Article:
I removed the engine from my recently acquired T to replace the flywheel magnets that the previous owner had removed. I found that one of the magneto coils was damaged where the starter is located. I did remove the bendix before removing the starter but either I or someone else damaged it.
But I decided to test it anyway. I hooked it up to a power supply and applied 2.5 volts dc which drew 4.5 amps; a low power level that wouldn't damage anything. I then checked for magnetism on all the coils and they all worked, including the damaged one, though at a lower strength then the others. The outer damaged coil straps looked like they are shorted together, which would effectively reduce the number of turns of that coil.
I then tested for shorts to ground. I unsoldered the ground connection and hooked up the power supply to the mag output and the metal frame. I set the current limit of the power supply to a tenth of an amp, ran the supply up to a bit over 40V and did not see any current flow. Are there any other tests that I should do?
I know that a number of members have said on the forum that once the magneto is removed, you might as well replace it. But since I'm retired, I have more time then money, so if it ain't broke, why replace it? I plan to recharge the magnets, so the fresh magnets should more then make up for the lower output of that coil.
That coil ring needs to be rewound. If it works at all, it will be weak. It can be rewound at home if you follow the instructions in the book published by the club,"Electrical System". Or you can buy one from a vendor. For the cost of the coil being rewound, it sure beats the cost of labor to remove the engine and transmission to get to the coil later.
You can get some glyptal in a spray can and re insulate it. The point others are making is that the mag coil is buried in the assembly and it's not the smartest place to pinch a penny. I think you should pinch a few pennies somewhere else and get a rewound mag coil from Wally Szumoski at Total Recoil.
According to my calculations, it would still put out over 96% output even with half the coil straps in that coil shorted together. I checked 4 venders and none sold individual coils. I could try to rewind it myself, but I would gain only 4% more output at the risk of not doing it right or disturbing something else.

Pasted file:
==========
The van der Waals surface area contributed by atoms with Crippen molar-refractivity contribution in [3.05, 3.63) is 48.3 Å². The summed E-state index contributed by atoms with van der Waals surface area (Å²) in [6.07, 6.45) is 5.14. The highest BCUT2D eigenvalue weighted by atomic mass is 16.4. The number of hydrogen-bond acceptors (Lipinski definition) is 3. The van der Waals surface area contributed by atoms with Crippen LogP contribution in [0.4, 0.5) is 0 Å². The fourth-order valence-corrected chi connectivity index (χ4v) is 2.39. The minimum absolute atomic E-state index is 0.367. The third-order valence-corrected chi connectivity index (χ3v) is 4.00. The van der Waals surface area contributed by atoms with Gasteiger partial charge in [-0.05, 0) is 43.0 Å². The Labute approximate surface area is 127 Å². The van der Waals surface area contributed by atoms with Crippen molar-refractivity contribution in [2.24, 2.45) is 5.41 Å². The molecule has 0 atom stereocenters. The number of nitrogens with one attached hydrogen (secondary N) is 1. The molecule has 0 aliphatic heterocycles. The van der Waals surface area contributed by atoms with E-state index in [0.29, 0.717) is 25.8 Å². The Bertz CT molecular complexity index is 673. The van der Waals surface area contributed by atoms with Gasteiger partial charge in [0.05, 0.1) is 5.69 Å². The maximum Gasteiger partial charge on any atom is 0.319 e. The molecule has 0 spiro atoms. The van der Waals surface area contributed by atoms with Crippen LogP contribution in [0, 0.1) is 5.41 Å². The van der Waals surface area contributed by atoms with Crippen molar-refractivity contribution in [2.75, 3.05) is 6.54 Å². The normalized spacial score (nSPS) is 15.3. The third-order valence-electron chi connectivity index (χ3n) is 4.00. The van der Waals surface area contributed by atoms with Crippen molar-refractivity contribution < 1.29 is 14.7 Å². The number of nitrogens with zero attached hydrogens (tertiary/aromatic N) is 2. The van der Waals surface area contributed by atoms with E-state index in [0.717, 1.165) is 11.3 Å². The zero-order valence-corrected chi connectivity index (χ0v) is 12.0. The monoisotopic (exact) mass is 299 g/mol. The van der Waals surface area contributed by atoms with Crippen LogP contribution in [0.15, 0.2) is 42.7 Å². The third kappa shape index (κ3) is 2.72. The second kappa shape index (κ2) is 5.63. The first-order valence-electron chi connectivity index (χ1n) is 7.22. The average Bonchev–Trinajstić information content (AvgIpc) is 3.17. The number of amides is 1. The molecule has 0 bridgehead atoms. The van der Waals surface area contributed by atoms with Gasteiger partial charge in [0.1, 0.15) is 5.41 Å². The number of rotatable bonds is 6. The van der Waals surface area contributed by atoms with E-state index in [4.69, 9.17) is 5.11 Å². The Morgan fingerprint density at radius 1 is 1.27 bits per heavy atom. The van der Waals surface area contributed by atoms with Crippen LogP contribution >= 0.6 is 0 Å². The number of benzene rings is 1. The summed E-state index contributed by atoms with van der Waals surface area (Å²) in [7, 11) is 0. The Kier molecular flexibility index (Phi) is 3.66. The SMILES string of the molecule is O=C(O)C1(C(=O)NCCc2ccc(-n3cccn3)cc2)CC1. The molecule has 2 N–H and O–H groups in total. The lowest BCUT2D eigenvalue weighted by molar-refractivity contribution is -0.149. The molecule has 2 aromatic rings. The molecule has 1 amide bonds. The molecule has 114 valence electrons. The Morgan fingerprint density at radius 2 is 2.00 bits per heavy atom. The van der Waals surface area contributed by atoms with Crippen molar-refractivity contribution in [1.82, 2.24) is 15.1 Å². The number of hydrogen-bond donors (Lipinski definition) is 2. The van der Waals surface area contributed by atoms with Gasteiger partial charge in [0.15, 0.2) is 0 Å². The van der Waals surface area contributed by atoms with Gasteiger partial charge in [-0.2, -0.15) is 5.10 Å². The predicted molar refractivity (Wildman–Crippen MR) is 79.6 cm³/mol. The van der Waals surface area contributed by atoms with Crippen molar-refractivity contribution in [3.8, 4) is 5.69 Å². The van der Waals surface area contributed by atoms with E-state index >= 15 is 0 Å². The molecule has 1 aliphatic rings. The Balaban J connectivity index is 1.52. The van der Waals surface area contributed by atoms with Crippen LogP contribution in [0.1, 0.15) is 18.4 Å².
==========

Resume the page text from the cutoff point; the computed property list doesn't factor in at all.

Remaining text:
Thanks, Ted. How do I contact Wally for a new coil?
773 586 4485
I think you will need to replace the unit. You can ask Wally though.
6146 South Natchez Avenue
(773) 586-4485 firstname.lastname@example.org
When I first got my 23 touting, the mag coil next to the starter looked like that PLUS the outer copper ribbon was broken with a quarter inch gap. I had the hogsheads off so I just soldered a thick copper wire across the gap. The magneto worked fine and the car ran as well as expected for old badly tuned coils. I saw some pictures of the spaghetti that occurs if the coil comes apart and following the advice of members of this forum tore it down that winter and put one of Wally's coil rings along with a set of Ron's coils in it. I don't worry now.
Robert, Wally does a very nice job on his coils, and you won't be disappointed. The way I justified replacing mine was to consider the effort to replace it VS hoping my repair would last. Like wheels and tires, some things just must be replaced to ensure peace of mind.
John S is right on about replacing the coil ring. The insulation being at least 80 years old wont last forever.
Old radiators, tires, wood wheels and old insulation eventually deteriorates.